In contrast Snowden leaked a few specific docs\ppt slides, just enough to show the existence of something, just enough to allow those in congress who already knew about it to be able to now be able to debate it in public with their colleagues and the media who have now been made aware of it. Not that anything will actually come of it like Snowden desires, and lets face it while it's nice to have some definitive proof few in the tech world are suprised to learn that what they always kind of knew was happening is in fact happening. That said don't get me wrong, what Snowden has chosen to do is technically just as illegal in breaching his secrecy agreement(s) as Manning but it's on an entirely different scale and far more scoped and thought out.
       

  • Re:Modern Jesus (Score:0, Insightful)

    by Anonymous Coward on Sunday June 09, 2013 @04:16PM (#43955161)

    You could have 100 political parties, and all with a roughly equal chance of being elected to power, and this kind of sh*t would *still* go on.
    Do not kid yourself that any kind of choice in the political party that you vote into office actually makes that much of a difference to how the world will be run. It doesn't.

  • Re:Modern Jesus (Score:5, Insightful)

    by greenbird (859670) on Sunday June 09, 2013 @04:22PM (#43955219)

    Please understand that the "left vs right" thing is just a distraction. Both parties are happily taking our liberties away.

    Amen to that. It's the age old divide and conquer strategy. Get the people focused on and fighting over irrelevancies while they turn the country into a police state.

    Although this man did nothing wrong and should be protected under whistle blower shield laws he will be crucified for the simple crime of embarrassing Obama.

  • Re:Modern Jesus (Score:2, Insightful)

    by ShanghaiBill (739463) on Sunday June 09, 2013 @04:22PM (#43955225)

    Sometimes people do vote for third parties, but I haven't seen major changes caused by that, either. Did Ross Perot have any lasting effects?

    No. But Abraham Lincoln did. The Whigs haven't won an election since.

  • Re:Good call. (Score:4, Insightful)

    by Anonymous Coward on Sunday June 09, 2013 @04:22PM (#43955227)

    That's why you insist on Jury trial and educate the Jury that they have the power to find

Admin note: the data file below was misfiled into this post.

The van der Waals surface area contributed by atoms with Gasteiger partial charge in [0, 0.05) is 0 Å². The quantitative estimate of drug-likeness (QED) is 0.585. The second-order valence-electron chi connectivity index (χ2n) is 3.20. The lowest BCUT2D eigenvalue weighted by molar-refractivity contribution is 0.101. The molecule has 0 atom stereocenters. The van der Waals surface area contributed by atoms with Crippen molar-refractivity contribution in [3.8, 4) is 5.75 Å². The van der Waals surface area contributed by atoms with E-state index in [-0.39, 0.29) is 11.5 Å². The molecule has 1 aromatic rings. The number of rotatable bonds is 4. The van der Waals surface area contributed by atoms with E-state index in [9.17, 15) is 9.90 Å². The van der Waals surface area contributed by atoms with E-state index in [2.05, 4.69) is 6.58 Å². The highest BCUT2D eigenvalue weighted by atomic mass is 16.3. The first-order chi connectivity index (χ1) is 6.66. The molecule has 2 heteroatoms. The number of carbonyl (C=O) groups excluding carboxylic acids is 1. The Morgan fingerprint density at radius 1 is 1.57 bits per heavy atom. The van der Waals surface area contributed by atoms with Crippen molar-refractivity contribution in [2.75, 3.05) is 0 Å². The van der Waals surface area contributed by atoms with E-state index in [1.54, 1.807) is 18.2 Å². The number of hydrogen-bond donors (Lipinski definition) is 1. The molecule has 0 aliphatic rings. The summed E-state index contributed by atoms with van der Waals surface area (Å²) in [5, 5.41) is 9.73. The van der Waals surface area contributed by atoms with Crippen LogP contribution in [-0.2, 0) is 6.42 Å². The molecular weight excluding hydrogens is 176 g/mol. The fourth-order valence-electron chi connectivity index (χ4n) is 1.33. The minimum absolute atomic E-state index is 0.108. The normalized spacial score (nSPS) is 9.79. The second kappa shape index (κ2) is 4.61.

that he met the legal requirements for conviction under the law, but NULLIFY the conviction
    by returning a solid NOT GUILTY. This is how our system is supposed to work when
    a law is passed that is more harmful to society than had the law not existed.

    But the Jury is not required to demonstrate this; they're only to return a verdict.

    CAPTCHA = 'monotony'

  • by decora (1710862) on Sunday June 09, 2013 @04:23PM (#43955229) Journal

    surprise, there is no law making it illegal to give this type of information to a reporter.

    why? this information has nothing whatsoever to do with "national defense information" which is the standard of the Espionage Act. not 'classified'. But National Defense Information. and its not illegal to leak classified information.

    These programs have little to nothing to do with national defense. They are domestic spying which the NSA shouldnt be involved in at all.

    Therefore they are not a violation of the espionage act.

    What other law could we be dealing with? The CFAA? Hell, this guy may have had every right to access this information, therefore he didn't break the CFAA.

    Not to mention that, the Whistleblower laws can in theory protect people when they are uncovering blatant illegal activity by government employees.

    Fuck the government's lawyers, they have no case to stand on here.

  • by Anonymous Coward on Sunday June 09, 2013 @04:25PM (#43955255)

    Not everything that is legal is right. Not everything that is illegal is wrong. The distinction will become apparant when you have matured some.

  • Re:So... (Score:3, Insightful)

    by Rougement (975188) on Sunday June 09, 2013 @04:27PM (#43955269)
    One man's terrorist is another man's freedom fighter. This guy saw the direction that the NSA and other agencies are taking and, at considerable personal cost, took a stand. I applaud his actions and hope we can have a meaningful discussion about where we're heading as a species. Maybe you're comfortable with the government knowing so much about you, whom you talk to, what you do on the internet, where you spend money and so forth. I'm not. As for your "Islamist hordes" comment - you should probably lay off the colorful rhetoric for a while there. Makes you look both racist and stupid.
  • Re:Modern Jesus (Score:5, Insightful)

    by greenbird (859670) on Sunday June 09, 2013 @04:31PM (#43955301)

    Actually, failure to vote for third parties is the primary reason they're able to get away with stuff like this.

    What third party? Do you really think that would make any difference? Under the current system anyone elected is controlled or made irrelevant. Until the money is removed from the electoral process this won't change.

    you can bet they'd be picking up pieces of those platforms in order to continue out-competing third parties